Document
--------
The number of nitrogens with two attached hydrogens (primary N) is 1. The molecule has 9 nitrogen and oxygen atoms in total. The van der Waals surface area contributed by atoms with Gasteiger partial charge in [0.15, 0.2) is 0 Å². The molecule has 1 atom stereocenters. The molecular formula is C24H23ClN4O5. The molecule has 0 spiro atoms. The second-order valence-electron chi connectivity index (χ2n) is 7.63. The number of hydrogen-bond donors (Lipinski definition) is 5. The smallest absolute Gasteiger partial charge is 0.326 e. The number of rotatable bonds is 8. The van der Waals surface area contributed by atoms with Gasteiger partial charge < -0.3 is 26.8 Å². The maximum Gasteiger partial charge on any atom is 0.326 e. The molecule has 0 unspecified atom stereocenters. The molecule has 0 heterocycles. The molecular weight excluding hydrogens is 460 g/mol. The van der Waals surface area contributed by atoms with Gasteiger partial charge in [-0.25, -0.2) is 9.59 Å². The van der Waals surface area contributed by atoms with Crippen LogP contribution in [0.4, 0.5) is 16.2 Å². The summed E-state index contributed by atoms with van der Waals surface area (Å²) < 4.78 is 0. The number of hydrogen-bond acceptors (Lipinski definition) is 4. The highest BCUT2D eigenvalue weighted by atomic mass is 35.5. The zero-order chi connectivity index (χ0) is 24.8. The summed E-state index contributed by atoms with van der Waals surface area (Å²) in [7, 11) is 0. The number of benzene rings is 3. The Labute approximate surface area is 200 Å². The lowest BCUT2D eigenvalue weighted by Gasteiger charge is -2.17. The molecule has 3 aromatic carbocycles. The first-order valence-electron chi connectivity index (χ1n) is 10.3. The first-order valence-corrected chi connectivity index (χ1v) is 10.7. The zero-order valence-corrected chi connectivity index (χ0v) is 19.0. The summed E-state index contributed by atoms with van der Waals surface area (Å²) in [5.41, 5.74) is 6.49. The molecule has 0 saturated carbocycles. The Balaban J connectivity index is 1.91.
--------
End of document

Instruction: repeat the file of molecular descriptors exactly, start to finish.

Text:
The number of nitrogens with two attached hydrogens (primary N) is 1. The molecule has 9 nitrogen and oxygen atoms in total. The van der Waals surface area contributed by atoms with Gasteiger partial charge in [0.15, 0.2) is 0 Å². The molecule has 1 atom stereocenters. The molecular formula is C24H23ClN4O5. The molecule has 0 spiro atoms. The second-order valence-electron chi connectivity index (χ2n) is 7.63. The number of hydrogen-bond donors (Lipinski definition) is 5. The smallest absolute Gasteiger partial charge is 0.326 e. The number of rotatable bonds is 8. The van der Waals surface area contributed by atoms with Gasteiger partial charge < -0.3 is 26.8 Å². The maximum Gasteiger partial charge on any atom is 0.326 e. The molecule has 0 unspecified atom stereocenters. The molecule has 0 heterocycles. The molecular weight excluding hydrogens is 460 g/mol. The van der Waals surface area contributed by atoms with Gasteiger partial charge in [-0.25, -0.2) is 9.59 Å². The van der Waals surface area contributed by atoms with Crippen LogP contribution in [0.4, 0.5) is 16.2 Å². The summed E-state index contributed by atoms with van der Waals surface area (Å²) < 4.78 is 0. The number of hydrogen-bond acceptors (Lipinski definition) is 4. The highest BCUT2D eigenvalue weighted by atomic mass is 35.5. The zero-order chi connectivity index (χ0) is 24.8. The summed E-state index contributed by atoms with van der Waals surface area (Å²) in [7, 11) is 0. The number of benzene rings is 3. The Labute approximate surface area is 200 Å². The lowest BCUT2D eigenvalue weighted by Gasteiger charge is -2.17. The molecule has 3 aromatic carbocycles. The first-order valence-electron chi connectivity index (χ1n) is 10.3. The first-order valence-corrected chi connectivity index (χ1v) is 10.7. The zero-order valence-corrected chi connectivity index (χ0v) is 19.0. The summed E-state index contributed by atoms with van der Waals surface area (Å²) in [5.41, 5.74) is 6.49. The molecule has 0 saturated carbocycles. The Balaban J connectivity index is 1.91.